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Plaintiff in this putative class action was a Texas resident. Plaintiff alleged she received deceptive debt collection letters from defendant Seattle Service Bureau Inc. (SSB), a corporation with its principal place of business in Washington, pursuant to the referral of unliquidated subrogation claims to SSB by State Farm Mutual Automobile Insurance Company, a corporation with its principal place of business in Illinois. Plaintiff alleges these letters constitute CPA violations by both SSB and State Farm as its principal. Plaintiff asserted she incurred damages caused by the alleged deceptive acts. This case involved two certified questions from the United States District Court for the Western District of Washington. First, the Washington Supreme Court was asked to determine whether the Washington Consumer Protection Act (CPA), chapter 19.86 RCW) allowed a cause of action for a plaintiff residing outside Washington to sue a Washington corporate defendant for allegedly deceptive acts. Second, the Court was asked to determine whether the CPA supported a cause of action for an out-of-state plaintiff to sue an out-of-state defendant for the allegedly deceptive acts of its instate agent. The United States District Court noted an absence of Washington case law providing guidance on these issues. The Washington Supreme Court answered both certified questions in the affirmative. View "Thornell v. Seattle Serv. Bureau, Inc." on Justia Law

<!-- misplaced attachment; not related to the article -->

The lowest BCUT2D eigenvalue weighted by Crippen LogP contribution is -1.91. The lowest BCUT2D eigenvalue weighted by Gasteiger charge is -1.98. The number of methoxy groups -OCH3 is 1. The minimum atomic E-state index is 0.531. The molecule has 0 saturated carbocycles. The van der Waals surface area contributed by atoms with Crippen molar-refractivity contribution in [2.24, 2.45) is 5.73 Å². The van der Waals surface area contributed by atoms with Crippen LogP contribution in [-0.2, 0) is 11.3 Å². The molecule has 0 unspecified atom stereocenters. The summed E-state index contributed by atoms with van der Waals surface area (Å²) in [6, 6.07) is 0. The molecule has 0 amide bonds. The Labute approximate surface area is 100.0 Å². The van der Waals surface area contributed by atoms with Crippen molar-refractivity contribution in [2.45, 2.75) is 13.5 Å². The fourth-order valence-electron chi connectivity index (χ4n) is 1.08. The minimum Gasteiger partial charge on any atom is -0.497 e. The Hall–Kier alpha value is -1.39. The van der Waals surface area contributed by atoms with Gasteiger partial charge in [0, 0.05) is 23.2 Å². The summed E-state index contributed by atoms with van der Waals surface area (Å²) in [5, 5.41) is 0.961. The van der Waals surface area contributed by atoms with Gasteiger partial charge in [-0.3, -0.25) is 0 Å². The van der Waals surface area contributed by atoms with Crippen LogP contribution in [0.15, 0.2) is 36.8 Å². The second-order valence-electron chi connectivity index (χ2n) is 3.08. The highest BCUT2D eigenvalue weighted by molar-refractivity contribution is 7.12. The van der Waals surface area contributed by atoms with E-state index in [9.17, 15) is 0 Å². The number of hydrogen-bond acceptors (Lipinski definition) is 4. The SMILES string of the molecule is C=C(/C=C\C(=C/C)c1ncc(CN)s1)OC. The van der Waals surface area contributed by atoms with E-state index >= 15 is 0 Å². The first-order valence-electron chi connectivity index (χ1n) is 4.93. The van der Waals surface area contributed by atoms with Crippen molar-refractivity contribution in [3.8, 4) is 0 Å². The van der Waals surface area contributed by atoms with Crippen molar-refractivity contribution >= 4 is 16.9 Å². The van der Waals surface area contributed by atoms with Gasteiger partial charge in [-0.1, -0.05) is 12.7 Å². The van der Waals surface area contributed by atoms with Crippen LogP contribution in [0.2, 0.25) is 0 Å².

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Rocio Trujillo's home loan was secured by a deed of trust encumbering the home. She defaulted, and Northwest Trustee Services Inc. (NWTS), the successor trustee, sent a notice of default and scheduled a trustee's sale of her property. NWTS had a beneficiary declaration from Wells Fargo Bank. RCW 61.24.030(7)(a) (part of the Deeds of Trust Act) required that a trustee not initiate such a nonjudicial foreclosure without "proof that the beneficiary [of the deed of trust] is the owner of any promissory note ... secured by the deed of trust," and must include "[a] declaration by the beneficiary made under the penalty of perjury stating that the beneficiary is the actual holder of the promissory note or other obligation secured by the deed of trust shall be sufficient proof as required under this subsection." NTWS' declaration did not contain that specific statutory language. Instead, it stated under penalty of perjury, "Wells Fargo Bank, NA is the actual holder of the promissory note . . . or has requisite authority under RCW 62A.3-301 to enforce said [note]" (This declaration language differed from the language of RCW 61.24.030(7)(a), by adding the "or" alternative). Following the Washington Supreme Court's decision in "Lyons v. U.S. Bank National Ass 'n," (336 P.3d 1142 (2014)), the Court held in this case that a trustee could not rely on a beneficiary declaration containing such ambiguous alternative language. The Court found that Trujillo alleged facts sufficient to show that NWTS breached the DTA and also to show that that breach could support the elements of a Consumer Protection Act (CPA) claim. However, her allegations did not support a claim for intentional infliction of emotional distress or criminal profiteering. The Court therefore reversed in part and remanded for trial. View "Trujillo v. Nw. Tr. Servs., Inc." on Justia Law